You don’t need NHL players to produce an exciting Olympic hockey tournament
As of this writing, the NHL and NHLPA have not officially left Beijing.
The news is expected to arrive today, however, and it’s hardly surprising. It had to be done, period. Whether you look at it from a COVID-19 or a political perspective, the NHL’s participation – albeit sympathetic – was always going to be tainted at this year’s tournament.
It’s worth giving the men’s Olympic tournament a chance, however.
Most people canceled the 2018 edition because the best players weren’t there. For an Olympic event, you want the best of the best. But Pyeongchang still created some amazing moments. There was a real competition for the title: Olympic athletes from Russia were definitely the favorites and ultimately won gold. But they lost to Slovakia in the tournament’s opening game, and Slovenia – a team that only reached the qualifying round – came second in a three-way tiebreaker in Group B after having defeated the United States. Germany, a team that avoided last place in Group C with a shootout victory over Norway, came second. Canada, the team that would likely have reached gold if they had competed in the NHL, won only bronze.
Was this the best hockey? No. But was it competitive? Absoutely. Remember 2014, a tournament that didn’t have much drama for the championship-winning Canadians other than a close battle against Latvia. The 2018 tournament had the same big dog drama every night, and it ended up being quite an event.
But for North American fans, it was hard to get excited. A 14-hour time difference meant watching games and waking up to work the next day was impossible, and the NHL was still playing within its normal time slots.
The average fan may not care about the emotional attachment that just being part of the tournament means for so many of these players. While 2018 provided an opportunity for players like Troy Terry and Kirill Kaprizov to show their future NHL teams what they are capable of, the majority of players were never going to try their luck in the NHL or at the Games again. Olympic. It was a special moment, but the fans want the best action possible. They wanted McDavid, Crosby and Ovechkin, not Hager, Roy and Noreau.
The stars are born. Maybe not global international stars as you might expect, but cult new heroes for individual teams. It’s good for them, and maybe not important to other fans, but like Crosby was in 2010 for Canada, Kaprizov was for Russia in 2018.
And from a point of competition, the overall talent spread becomes much smaller when you take out future Hockey Hall of Fame members. The fact that Germany fought for their life to advance to the final against a favorite Canadian team shows that anything can happen when a medal is on the line. of a last minute Olympic qualifying tournament, didn’t have an easy path to the money, but played well when it mattered.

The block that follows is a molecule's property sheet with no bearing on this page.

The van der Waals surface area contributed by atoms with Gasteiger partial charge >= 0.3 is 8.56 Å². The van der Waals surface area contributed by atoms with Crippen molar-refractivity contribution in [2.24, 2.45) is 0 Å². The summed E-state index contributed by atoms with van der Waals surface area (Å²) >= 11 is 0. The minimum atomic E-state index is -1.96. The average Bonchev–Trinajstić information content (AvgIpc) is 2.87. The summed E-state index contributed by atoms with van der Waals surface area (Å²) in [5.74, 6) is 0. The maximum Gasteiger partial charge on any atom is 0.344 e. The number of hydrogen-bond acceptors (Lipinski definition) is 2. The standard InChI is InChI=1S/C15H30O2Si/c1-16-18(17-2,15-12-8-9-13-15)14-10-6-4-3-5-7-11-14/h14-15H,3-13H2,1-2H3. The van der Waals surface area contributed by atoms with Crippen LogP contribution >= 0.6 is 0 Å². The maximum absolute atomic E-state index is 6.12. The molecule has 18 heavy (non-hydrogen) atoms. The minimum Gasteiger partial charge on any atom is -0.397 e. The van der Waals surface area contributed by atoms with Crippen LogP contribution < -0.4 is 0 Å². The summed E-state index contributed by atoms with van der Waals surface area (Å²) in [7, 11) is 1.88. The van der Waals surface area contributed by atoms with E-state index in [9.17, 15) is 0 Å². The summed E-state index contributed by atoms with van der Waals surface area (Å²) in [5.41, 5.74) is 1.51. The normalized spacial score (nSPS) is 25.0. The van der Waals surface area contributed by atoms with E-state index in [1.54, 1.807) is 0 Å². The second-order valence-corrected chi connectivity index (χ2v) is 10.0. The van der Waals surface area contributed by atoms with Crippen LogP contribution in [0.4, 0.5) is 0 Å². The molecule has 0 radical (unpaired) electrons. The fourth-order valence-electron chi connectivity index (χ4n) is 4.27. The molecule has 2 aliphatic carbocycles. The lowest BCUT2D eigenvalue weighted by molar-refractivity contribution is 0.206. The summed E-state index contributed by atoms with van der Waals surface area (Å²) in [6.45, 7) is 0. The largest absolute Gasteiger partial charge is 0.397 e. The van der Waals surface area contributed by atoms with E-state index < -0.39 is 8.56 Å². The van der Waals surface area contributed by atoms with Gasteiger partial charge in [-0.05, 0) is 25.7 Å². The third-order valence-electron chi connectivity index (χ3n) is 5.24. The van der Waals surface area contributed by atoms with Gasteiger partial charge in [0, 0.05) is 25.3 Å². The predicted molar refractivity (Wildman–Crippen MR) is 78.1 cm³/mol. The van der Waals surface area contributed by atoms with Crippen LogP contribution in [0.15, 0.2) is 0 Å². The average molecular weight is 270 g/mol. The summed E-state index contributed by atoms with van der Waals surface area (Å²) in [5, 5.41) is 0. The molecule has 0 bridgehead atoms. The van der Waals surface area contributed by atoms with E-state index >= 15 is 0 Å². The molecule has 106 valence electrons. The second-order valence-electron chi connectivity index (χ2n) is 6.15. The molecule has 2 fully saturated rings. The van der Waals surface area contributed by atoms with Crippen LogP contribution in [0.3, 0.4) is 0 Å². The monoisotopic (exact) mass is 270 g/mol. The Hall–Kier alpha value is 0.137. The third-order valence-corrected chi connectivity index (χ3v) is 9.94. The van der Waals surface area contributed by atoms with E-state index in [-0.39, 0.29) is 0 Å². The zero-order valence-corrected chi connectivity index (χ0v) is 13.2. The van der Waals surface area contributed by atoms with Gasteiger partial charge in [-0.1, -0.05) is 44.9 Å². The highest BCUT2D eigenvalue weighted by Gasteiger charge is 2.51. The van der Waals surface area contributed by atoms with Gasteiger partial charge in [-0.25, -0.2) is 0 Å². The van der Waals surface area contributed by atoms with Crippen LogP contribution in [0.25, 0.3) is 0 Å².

Canada and the United States won’t have their best players at their disposal, but they will have a mix of players from European professional leagues, the AHL and maybe some NCAA and CHL talent as well. In principle, they should have stronger squads than the majority of the rosters in Beijing – but 2018 has proven that it doesn’t matter if you can’t come together as a squad well enough.
But, right now, you have to ask yourself: will the âreplacementâ players want to be there in the first place? If a player contracts COVID while in China, they could face a five-week quarantine period. For players with smaller European salaries, they can’t afford to miss out on the league action to sit alone in a foreign country. NHL players didn’t like it, and rightly so, but the impact could be far greater for those who don’t make millions playing the sport.
Many might not care – they know the opportunity is too great to pass up and, like in 2018, you never know if such an opportunity will happen again. That passion for the game – many know it’s the biggest milestone they’ll ever reach – can shine at a time like this.
It’s really disappointing that the best players in the world won’t be able to play next February and hopefully 2026 will finally provide us with that opportunity after waiting since 2014. In a normal year all of this would have been doable, but too many stars have fallen. from heaven to force the situation in which we find ourselves.
So, at the very least, give the tournament a chance if you can. It’s not the same, but it should still be good. The half-day difference between time zones will be tough, but it could be rewarding if you enjoy competitive, tight hockey action.